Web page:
Approximately 300 collector cars from all eras are expected to park on the grass of the Clatskanie City Park for the 23rd annual Clatskanie Cruisers Heritage Days Car Show from 10 a.m. to 3 p.m. on the 28th. Dozens of awards sponsored by local businesses will be given in a variety of categories.

Another feature in the park that day will be the Chapter T P.E.O. “Pie in the Park” baking contest and pie sale. All pie bakers are invited to enter their pies in the baking contest. For adult bakers (age 18 and older) pies will be judged in the categories of fruit, holiday specialty and sugar-free. Youth (17 and younger) are invited to enter pies in the fruit or holiday specialty divisions.

All pies entered in the contest must be homemade – including the crusts. Each baker may enter a maximum of two pies. Pies entered in the contest will be sold in the pie booth.

Vendor Information, Parade Applications, Donation Needed

Other food and vendors will also be available in the park on June 28, as well as on July 4-5. Vendor information is available at: or on the Clatskanie People’s Utility District (PUD) website at:

Also available in the packets on those websites are a schedule of events, parade applications, and a form for donations. Donations for general expenses may be made to Clatskanie Heritage Days. Tax-deductible donations for fireworks or the logging show should be made out to the Clatskanie Foundation. All of the checks for Heritage donations should be mailed to: Clatskanie Heritage Days, P.O. Box 635, Clatskanie, OR 97016.

Additional questions regarding Heritage Days may be directed to Clatskanie Chamber of Commerce president Mike Clark, 503 467-8600, e-mail

Talent Show Performers Sought

The festivities will continue on Monday, June 30, with a talent show at 7 p.m. in the Clatskanie Middle/High School Donavon Wooley Performing Arts Center auditorium.

People of all ages who are interested in performing in the annual Heritage Days talent show on Monday, June 30, should contact Lori Sherman at 360 431-7910, or email Deadline to register for the talent show is June 16.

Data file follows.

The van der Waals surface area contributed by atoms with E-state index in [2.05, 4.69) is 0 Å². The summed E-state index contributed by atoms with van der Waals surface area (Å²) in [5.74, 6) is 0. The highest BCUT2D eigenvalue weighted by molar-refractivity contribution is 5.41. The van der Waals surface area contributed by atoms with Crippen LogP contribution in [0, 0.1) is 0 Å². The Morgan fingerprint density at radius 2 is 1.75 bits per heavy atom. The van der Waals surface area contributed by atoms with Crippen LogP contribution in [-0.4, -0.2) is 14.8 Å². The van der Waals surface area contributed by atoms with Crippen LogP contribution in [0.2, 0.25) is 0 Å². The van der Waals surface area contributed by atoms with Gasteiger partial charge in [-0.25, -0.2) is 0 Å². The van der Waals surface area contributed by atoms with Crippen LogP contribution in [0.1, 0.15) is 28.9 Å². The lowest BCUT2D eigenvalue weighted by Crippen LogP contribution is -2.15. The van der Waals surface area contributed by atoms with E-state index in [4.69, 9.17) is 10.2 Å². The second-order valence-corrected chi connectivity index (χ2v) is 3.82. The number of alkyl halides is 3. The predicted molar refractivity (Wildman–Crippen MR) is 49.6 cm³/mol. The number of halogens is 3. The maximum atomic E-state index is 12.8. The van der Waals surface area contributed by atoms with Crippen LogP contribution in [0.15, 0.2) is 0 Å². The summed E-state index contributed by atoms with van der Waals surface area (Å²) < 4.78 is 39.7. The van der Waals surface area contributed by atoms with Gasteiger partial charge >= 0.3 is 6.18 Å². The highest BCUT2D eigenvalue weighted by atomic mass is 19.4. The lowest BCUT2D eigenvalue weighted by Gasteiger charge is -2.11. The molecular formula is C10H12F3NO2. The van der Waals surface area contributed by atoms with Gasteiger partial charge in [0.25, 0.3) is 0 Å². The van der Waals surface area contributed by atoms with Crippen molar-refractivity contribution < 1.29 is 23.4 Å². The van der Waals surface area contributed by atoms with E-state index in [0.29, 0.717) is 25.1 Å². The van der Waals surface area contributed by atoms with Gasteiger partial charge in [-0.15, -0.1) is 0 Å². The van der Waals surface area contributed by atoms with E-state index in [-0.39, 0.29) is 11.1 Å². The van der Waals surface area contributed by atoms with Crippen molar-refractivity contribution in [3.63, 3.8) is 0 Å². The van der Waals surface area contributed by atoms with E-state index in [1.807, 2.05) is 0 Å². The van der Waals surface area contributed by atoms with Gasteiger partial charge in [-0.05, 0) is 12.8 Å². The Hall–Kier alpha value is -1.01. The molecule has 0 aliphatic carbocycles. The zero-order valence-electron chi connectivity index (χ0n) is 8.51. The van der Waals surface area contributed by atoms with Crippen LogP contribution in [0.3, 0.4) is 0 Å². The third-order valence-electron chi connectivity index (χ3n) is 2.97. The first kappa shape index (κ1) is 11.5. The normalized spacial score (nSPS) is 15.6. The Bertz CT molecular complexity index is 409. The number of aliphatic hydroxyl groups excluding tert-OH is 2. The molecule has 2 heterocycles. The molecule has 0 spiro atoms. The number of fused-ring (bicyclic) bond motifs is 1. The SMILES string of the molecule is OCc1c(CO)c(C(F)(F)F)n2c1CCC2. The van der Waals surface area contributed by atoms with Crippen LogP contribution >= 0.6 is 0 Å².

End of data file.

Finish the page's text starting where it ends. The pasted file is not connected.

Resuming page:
Sidewalk Sales, Movie Night, Skateboard/Bike Showcase

Local merchants are encouraged to have sidewalk sales June 30 through July 5.

A skateboard/bike showcase is set to begin at 3 p.m. in the Clatskanie Skate Park.

An outdoor family movie night will be shown in the city park as darkness falls Thursday night, July 3.

July 4th Activities

“A Magical Time in Clatskanie” will be the theme of the 2014 4th of July parade down Nehalem Street, which will be followed by the logging show, Kiwans bingo, a chili cook-off, rubby ducky races, vendors, booths, a bounce house and live music in the  park.

The annual 4th of July fireworks show will light up the sky Friday night when darkness falls.

All-School Reunion, Strut Your Mutt, CERT “Dog Days”

The celebration will continue on Saturday, July 5, with the all-school reunion in the park, the “Strut Your Mutt” dog show at 1 p.m., and the CERT (Community Emergency Response Team) Dog Daze event at 3 p.m.

Alumni Baseball Games

Also on Saturday, July 5, the 5th annual Clatskanie High School alumni baseball games and activities are planned at Ron Puzey Field at Clatskanie Middle/High School.